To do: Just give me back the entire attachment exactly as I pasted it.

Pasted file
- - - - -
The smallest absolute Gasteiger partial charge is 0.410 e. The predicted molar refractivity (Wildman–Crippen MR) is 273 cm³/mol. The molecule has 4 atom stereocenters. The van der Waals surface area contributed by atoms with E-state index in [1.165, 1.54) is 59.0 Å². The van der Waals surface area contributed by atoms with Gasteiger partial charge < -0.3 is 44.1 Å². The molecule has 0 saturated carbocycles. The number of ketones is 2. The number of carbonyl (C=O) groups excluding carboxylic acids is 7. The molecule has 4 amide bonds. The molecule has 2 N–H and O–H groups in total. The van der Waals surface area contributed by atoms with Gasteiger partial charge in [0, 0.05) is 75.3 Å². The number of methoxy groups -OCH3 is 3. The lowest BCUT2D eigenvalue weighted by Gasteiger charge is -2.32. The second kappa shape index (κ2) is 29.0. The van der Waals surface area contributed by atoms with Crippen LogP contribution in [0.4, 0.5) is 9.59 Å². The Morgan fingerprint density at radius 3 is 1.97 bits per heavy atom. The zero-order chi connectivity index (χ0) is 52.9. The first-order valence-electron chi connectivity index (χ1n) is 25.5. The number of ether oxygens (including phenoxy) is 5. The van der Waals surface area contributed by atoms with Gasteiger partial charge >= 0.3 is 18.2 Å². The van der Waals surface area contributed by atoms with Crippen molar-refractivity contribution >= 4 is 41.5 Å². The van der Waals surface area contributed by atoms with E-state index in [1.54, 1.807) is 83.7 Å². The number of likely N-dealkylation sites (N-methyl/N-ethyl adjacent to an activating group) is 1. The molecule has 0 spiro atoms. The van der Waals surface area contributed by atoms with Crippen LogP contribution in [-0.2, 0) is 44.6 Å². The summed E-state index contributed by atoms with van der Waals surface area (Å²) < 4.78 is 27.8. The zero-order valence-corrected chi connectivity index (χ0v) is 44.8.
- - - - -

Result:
The smallest absolute Gasteiger partial charge is 0.410 e. The predicted molar refractivity (Wildman–Crippen MR) is 273 cm³/mol. The molecule has 4 atom stereocenters. The van der Waals surface area contributed by atoms with E-state index in [1.165, 1.54) is 59.0 Å². The van der Waals surface area contributed by atoms with Gasteiger partial charge < -0.3 is 44.1 Å². The molecule has 0 saturated carbocycles. The number of ketones is 2. The number of carbonyl (C=O) groups excluding carboxylic acids is 7. The molecule has 4 amide bonds. The molecule has 2 N–H and O–H groups in total. The van der Waals surface area contributed by atoms with Gasteiger partial charge in [0, 0.05) is 75.3 Å². The number of methoxy groups -OCH3 is 3. The lowest BCUT2D eigenvalue weighted by Gasteiger charge is -2.32. The second kappa shape index (κ2) is 29.0. The van der Waals surface area contributed by atoms with Crippen LogP contribution in [0.4, 0.5) is 9.59 Å². The Morgan fingerprint density at radius 3 is 1.97 bits per heavy atom. The zero-order chi connectivity index (χ0) is 52.9. The first-order valence-electron chi connectivity index (χ1n) is 25.5. The number of ether oxygens (including phenoxy) is 5. The van der Waals surface area contributed by atoms with Gasteiger partial charge >= 0.3 is 18.2 Å². The van der Waals surface area contributed by atoms with Crippen molar-refractivity contribution >= 4 is 41.5 Å². The van der Waals surface area contributed by atoms with E-state index in [1.54, 1.807) is 83.7 Å². The number of likely N-dealkylation sites (N-methyl/N-ethyl adjacent to an activating group) is 1. The molecule has 0 spiro atoms. The van der Waals surface area contributed by atoms with Crippen LogP contribution in [-0.2, 0) is 44.6 Å². The summed E-state index contributed by atoms with van der Waals surface area (Å²) < 4.78 is 27.8. The zero-order valence-corrected chi connectivity index (χ0v) is 44.8.